Daniel S. Katz writes in this post that the battlefield of education politics has very little to do with the actual classroom where teachers teach and children learn. Millions are spent instead on public relations and spin.

He writes:

“Education reformers in the 21st Century seem incapable of seeing any problem as something other than a marketing campaign. Faced with growing grassroots opposition to the Common Core State Standards, the Thomas B. Fordham Institute, backed with fresh cash from the Gates Foundation, launched a #SupportTheCore event on social media to try to make CCSS support look genuine and natural. As they felt control of the education reform narrative slipping from their grip, major corporate backers of standardized testing and school privatization handed $12 million to former Arne Duncan aide Peter Cunningham to launch The Education Post, a pro-reform blogging outpost, providing content for itself and editorial pages. Needing to dress up her campaign to destroy the collective bargaining and due process rights of our nation’s teachers as something more noble, former news anchor Campbell Brown set up her own web headquarters called The 74, referencing the estimated 74 million children under the age of 18 Brown claims she is defending from greedy unions. It seems that whenever they want to tackle difficult and contentious issues, reform advocates turn immediately to the tools of viral advertising and public relations to create the imagery of genuine, natural support rather than bothering with the hard work of building it.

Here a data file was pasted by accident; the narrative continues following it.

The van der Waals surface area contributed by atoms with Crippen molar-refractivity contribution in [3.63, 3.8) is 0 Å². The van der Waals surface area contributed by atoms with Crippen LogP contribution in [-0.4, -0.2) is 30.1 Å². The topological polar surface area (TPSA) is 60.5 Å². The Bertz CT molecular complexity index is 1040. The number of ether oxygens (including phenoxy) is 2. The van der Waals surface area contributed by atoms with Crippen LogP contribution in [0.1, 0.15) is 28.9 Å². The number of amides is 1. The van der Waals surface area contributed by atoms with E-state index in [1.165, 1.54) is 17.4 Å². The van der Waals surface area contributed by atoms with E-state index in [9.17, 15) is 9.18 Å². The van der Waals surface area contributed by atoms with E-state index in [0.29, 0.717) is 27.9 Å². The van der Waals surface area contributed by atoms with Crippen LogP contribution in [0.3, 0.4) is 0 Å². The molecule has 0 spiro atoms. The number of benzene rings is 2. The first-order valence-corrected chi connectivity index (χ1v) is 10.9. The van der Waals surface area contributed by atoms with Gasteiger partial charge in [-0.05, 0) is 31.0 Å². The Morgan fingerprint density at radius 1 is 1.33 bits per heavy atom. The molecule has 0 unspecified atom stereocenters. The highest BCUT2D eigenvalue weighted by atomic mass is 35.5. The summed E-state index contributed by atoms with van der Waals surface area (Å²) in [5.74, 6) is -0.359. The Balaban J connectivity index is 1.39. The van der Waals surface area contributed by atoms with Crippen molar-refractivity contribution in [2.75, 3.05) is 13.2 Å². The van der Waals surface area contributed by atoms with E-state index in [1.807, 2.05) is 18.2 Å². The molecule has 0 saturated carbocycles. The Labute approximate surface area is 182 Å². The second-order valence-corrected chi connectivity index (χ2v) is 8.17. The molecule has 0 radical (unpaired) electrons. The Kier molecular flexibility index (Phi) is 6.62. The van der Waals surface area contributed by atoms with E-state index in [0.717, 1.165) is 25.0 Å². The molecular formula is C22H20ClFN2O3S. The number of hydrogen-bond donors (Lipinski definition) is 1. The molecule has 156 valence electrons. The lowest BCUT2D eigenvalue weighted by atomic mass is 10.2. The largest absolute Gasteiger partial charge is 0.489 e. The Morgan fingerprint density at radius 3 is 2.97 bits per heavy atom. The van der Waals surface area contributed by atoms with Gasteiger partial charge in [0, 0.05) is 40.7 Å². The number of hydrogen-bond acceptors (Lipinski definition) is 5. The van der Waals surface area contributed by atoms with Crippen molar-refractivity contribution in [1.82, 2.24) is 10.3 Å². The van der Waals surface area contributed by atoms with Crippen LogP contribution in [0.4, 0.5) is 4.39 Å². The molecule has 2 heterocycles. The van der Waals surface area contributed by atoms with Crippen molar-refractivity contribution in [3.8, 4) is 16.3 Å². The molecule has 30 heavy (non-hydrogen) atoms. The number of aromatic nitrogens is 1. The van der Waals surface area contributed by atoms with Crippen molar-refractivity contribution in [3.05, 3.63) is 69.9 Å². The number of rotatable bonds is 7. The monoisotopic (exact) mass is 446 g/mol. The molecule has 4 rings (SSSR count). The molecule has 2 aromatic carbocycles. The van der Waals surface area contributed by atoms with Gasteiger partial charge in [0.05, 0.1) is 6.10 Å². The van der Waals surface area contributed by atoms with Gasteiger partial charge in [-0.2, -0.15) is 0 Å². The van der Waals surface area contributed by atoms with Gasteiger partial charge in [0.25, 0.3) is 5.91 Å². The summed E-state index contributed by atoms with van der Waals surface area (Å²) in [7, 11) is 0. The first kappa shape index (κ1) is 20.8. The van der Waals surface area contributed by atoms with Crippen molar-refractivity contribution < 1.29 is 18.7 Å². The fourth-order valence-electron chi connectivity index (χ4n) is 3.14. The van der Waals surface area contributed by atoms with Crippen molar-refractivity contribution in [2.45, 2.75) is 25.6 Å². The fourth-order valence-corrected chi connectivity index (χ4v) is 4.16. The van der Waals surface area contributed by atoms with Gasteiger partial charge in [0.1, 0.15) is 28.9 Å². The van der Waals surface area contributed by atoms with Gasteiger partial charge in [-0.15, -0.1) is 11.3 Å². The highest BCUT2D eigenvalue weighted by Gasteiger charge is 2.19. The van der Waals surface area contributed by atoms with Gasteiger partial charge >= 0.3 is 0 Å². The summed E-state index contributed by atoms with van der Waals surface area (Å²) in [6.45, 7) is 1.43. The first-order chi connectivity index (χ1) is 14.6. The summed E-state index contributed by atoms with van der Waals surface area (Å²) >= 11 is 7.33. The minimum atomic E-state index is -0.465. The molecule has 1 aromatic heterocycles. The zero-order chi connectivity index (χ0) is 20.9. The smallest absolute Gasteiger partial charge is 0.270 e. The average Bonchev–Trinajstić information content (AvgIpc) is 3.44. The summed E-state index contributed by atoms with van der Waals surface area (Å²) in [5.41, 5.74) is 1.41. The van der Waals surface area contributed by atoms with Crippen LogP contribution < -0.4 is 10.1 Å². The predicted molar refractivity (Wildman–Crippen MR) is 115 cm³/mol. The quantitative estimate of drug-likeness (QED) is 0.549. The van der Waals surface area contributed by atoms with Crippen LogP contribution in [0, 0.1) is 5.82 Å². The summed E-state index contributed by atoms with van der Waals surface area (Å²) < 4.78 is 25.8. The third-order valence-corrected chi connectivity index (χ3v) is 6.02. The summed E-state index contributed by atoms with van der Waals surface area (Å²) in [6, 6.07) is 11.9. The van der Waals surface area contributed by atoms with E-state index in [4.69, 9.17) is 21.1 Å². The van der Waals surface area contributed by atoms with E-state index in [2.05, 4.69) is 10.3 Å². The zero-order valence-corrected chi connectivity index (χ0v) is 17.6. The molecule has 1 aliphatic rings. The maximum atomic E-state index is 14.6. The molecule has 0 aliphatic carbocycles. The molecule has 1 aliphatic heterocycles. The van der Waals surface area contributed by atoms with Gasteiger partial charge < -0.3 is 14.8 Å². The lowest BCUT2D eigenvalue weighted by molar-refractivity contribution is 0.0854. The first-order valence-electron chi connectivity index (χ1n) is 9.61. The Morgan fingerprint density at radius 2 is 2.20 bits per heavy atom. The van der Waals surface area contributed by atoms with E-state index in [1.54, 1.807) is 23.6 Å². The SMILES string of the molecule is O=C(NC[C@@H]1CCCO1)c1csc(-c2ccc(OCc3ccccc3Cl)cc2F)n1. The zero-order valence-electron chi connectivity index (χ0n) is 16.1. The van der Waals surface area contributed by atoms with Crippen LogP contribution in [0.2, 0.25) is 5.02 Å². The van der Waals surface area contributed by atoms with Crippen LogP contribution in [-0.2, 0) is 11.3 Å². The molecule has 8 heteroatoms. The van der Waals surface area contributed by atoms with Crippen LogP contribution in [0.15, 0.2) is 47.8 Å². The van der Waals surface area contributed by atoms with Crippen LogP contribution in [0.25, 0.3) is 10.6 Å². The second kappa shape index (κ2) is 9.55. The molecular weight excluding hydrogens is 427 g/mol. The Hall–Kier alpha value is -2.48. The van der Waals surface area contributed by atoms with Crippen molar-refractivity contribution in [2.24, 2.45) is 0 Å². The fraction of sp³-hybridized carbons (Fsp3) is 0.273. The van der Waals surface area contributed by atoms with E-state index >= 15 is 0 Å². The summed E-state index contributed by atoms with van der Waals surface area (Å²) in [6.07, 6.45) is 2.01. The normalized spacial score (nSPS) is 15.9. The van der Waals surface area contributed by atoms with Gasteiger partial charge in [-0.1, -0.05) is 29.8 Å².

“Cue #TeachStrong.

“Let’s agree to set aside the choice of a name that inevitably invokes one of the worst doping scandals in the history of sport (although, seriously? millions of dollars in expert branding experience and nobody thought about that??). “Teach Strong” is the name chosen by a new group of stakeholders organized by the Center for American Progress to make teachers and the future of teaching an issue in the upcoming election. The campaign launched this week with a splashy web site and social media campaign, which is is par for the course these days, and a declaration of 9 “principles” that they believe will “modernize and elevate” the teaching profession.”

This new organization consists of teachers’ unions and other members of the education establishment on one side. While on the other are the most persistent critics of those on the first side. Strange bedfellows indeed, as Lyndsey Layton if the Washington Post said.

Katz writes:

“I suppose representatives from the Center for American Progress, an organization that has long been on the reform side of the Common Core and standardized testing debate, would call this a “Team of Rivals” to match the famed Lincoln Cabinet. I guess that’s one way of looking at it. Another way of looking at it would be if the Academy of Nutrition and Dietetics partnered with the Hormel corporation to design a school lunch program – you hope the more knowledgeable partner is guiding the work, but you strongly suspect that a lot of snouts and tails are going to get in there too.”

The post includes valuable links to earlier reports about the teaching profession.